5.                      A Dictionary of Scientific Bird Names by James A. Jobling

                         (1990 Oxford University Press)

                          Dictionary of Birds of the United States by Joel E. Holloway

                          (2003 Timber Press)

Here I submit a dual entry as these two books cover a lot of the same ground, but I think it’s worth having both. Jobling’s title covers most of the scientific bird names for the whole world, while the Holloway title covers both English and Scientific names for the birds of the U.S. The Holloway title also has nice line illustrations by George Miksch Sutton. The two together provide good basic information about bird names, and answer a lot of questions that arise on long car rides that involve discussions about birds.

 

4.                     Birds of North America Online http://bna.birds.cornell.edu/bna/

                        (2012 Cornell Lab of Ornithology)

This reference is a treasure trove of information on all the birds breeding in North America, including Hawaii. A tremendous reference that really flies below the radar of most North American birders, in part because it is meant more for ornithologists. This series is the primary source of information for North American bird species. Parts of the species accounts are easily digestible to the layperson, while others require a handle on some ornithological terminology. (Gill’s book below can help one suss out most unknown terms).

 

3.                   Collins Bird Guide by L. Svensson, K. Mullarney, and D. Zetterstrom

                      (2009 Harper Collins)

So why would a field guide to the birds of Europe make it on this list? Well, many authorities agree that this is the greatest single regional field guide ever produced. That is reason enough to buy it, but there are others too. This book has sold around 1 million copies (combined sales of both editions (1st ed. 1999)). It covers over 700 species, yet is quite small and portable, and the front half of the book covers a great many species found in North America (waterfowl, loons, grebes, seabirds, herons, shorebirds, etc.). Also, a great many of the most regular vagrants to the ABA Area are treated. The artwork is superb, the text is concise and information-rich, and the layout and design are unsurpassed.

 

2.                   Ornithology by Frank B. Gill

                      (2006 W.H. Freeman & Co.)

 Now in its 3rd edition, Gill’s classic textbook, provides the perfect foundation for students of birds to build upon their grasp of all things avian.

 

1.               ABA Checklist: Birds of the Continental United States and Canada, 7th ed.

(2009 American Birding Association)

If you are an ABA birder having one of these checklists on hand provides you a quick and easy summary of a bird’s status in the ABA Area. This list has lots of interesting and useful information on vagrants to North America.

 

Other suggestions:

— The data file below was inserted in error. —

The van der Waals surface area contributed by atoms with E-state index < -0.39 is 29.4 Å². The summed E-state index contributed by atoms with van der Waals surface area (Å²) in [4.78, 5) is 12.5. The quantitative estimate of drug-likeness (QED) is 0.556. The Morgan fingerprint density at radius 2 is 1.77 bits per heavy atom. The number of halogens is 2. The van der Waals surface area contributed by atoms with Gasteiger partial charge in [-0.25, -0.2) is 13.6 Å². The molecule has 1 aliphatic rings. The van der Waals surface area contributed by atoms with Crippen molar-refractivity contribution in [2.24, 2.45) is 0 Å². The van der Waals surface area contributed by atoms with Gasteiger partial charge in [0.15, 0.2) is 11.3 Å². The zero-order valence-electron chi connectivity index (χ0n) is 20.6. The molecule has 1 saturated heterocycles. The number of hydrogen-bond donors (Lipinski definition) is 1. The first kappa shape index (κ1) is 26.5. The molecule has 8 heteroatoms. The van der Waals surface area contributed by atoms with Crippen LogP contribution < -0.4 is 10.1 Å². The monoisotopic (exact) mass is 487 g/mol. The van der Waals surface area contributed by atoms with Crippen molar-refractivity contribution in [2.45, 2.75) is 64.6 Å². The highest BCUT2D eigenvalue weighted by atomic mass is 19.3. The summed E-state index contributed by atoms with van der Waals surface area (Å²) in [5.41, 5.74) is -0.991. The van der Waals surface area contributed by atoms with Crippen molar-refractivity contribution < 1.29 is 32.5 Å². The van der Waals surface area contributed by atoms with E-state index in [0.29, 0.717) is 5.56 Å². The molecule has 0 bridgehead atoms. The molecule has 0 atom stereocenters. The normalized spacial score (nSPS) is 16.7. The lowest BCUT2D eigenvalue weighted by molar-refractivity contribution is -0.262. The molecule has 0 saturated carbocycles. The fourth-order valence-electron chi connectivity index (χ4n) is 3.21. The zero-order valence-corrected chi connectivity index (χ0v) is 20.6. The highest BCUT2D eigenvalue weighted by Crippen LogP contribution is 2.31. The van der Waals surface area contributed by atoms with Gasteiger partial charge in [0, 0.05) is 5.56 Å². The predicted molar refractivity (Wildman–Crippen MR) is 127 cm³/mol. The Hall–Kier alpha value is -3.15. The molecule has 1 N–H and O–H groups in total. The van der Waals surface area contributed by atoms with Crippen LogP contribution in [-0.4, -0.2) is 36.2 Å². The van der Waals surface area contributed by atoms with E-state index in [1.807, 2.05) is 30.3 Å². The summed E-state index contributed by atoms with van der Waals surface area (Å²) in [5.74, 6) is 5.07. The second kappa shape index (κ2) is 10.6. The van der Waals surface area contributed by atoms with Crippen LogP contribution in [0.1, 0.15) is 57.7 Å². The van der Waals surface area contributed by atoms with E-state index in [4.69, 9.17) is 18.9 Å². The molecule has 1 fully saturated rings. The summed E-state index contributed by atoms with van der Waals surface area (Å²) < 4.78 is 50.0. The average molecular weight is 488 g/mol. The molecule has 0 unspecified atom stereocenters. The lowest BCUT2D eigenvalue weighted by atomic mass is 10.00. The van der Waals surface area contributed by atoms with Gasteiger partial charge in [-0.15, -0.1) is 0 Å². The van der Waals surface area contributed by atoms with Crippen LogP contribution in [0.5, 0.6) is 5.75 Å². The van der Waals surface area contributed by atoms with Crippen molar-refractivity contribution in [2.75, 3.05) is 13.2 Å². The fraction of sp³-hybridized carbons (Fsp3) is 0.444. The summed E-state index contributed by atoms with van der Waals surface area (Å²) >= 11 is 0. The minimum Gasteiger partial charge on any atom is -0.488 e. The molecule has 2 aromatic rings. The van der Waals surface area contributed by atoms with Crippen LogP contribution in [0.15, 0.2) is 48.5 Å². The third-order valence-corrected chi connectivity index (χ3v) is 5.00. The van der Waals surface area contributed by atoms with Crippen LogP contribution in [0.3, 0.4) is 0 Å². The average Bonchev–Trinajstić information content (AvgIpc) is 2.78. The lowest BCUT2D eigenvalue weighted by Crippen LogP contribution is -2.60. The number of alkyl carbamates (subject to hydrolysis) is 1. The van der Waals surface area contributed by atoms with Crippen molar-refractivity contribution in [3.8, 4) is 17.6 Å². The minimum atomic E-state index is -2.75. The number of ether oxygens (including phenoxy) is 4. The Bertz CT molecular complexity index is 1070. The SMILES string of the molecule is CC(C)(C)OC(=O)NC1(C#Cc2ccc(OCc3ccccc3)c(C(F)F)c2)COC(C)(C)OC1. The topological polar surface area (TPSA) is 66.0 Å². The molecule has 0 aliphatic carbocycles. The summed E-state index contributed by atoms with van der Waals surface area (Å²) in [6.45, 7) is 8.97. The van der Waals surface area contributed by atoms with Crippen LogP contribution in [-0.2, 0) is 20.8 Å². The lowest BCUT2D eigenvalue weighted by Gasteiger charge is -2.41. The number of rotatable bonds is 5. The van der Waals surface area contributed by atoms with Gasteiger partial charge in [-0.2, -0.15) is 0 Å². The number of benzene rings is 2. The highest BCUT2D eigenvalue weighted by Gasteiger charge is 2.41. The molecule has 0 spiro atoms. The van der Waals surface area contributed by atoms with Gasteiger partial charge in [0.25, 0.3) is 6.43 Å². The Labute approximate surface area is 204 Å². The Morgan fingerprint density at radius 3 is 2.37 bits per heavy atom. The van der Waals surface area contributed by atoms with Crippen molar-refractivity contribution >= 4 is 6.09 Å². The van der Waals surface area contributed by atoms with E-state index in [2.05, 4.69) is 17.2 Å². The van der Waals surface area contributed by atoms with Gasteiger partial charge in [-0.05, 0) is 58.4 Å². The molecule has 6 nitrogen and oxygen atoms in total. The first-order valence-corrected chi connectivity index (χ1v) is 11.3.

Peter Pyle’s Identification Guide to North American Birds has a lot of information that is not easily found elsewhere. Some readers complain that it is not user friendly, but if you are willing to put a little time in this book is a wealth of information.

The Handbook of the Birds of the World series, edited by Josep del Hoyo and published by Lynx Edicions, is a phenomenal resource, richly illustrated, and provides endless hours of happy perusal. It’s only drawback is that it ain’t cheap and it takes up a lot of shelf space. If money were no object I’d have every volume (as opposed to merely three).

The Singing Life of Birds by Donald Kroodsma, provides birders an excellent introduction and summary to the study of birdsong.

The state breeding bird atlas projects that have cropped up around the country are great resources, where one can easily see the value of amateur ornithologists.

Of course every birders should have an ABA Membership! Having Birding magazine, Winging It and North American Birds arrive on your doorstep is always a treat. They are jam-packed with information, and being an ABA member connects you to thousands of other birders all across North America.

 

So what did I miss…?

Acknowledgements:

Thanks to Dan Lane and Al Jaramillo for chatting about bird books with me and for offering suggestions. Also thanks to Kenn Kaufman for granting permission to use the photo of him and “RTP”.

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George Armistead

George Armistead

George Armistead is a lifelong birder and since April 2012 is the events coordinator for the ABA. George spent the prior decade organizing and leading birding tours for Field Guides Inc. He has guided trips on all seven continents, and enjoys vast open country habitats and seabirds most of all. Based in Philadelphia, he is an associate at the Academy of Natural Sciences of Philadelphia, and spends much of his free time birding the coast between Cape May, NJ and Cape Hatteras, NC.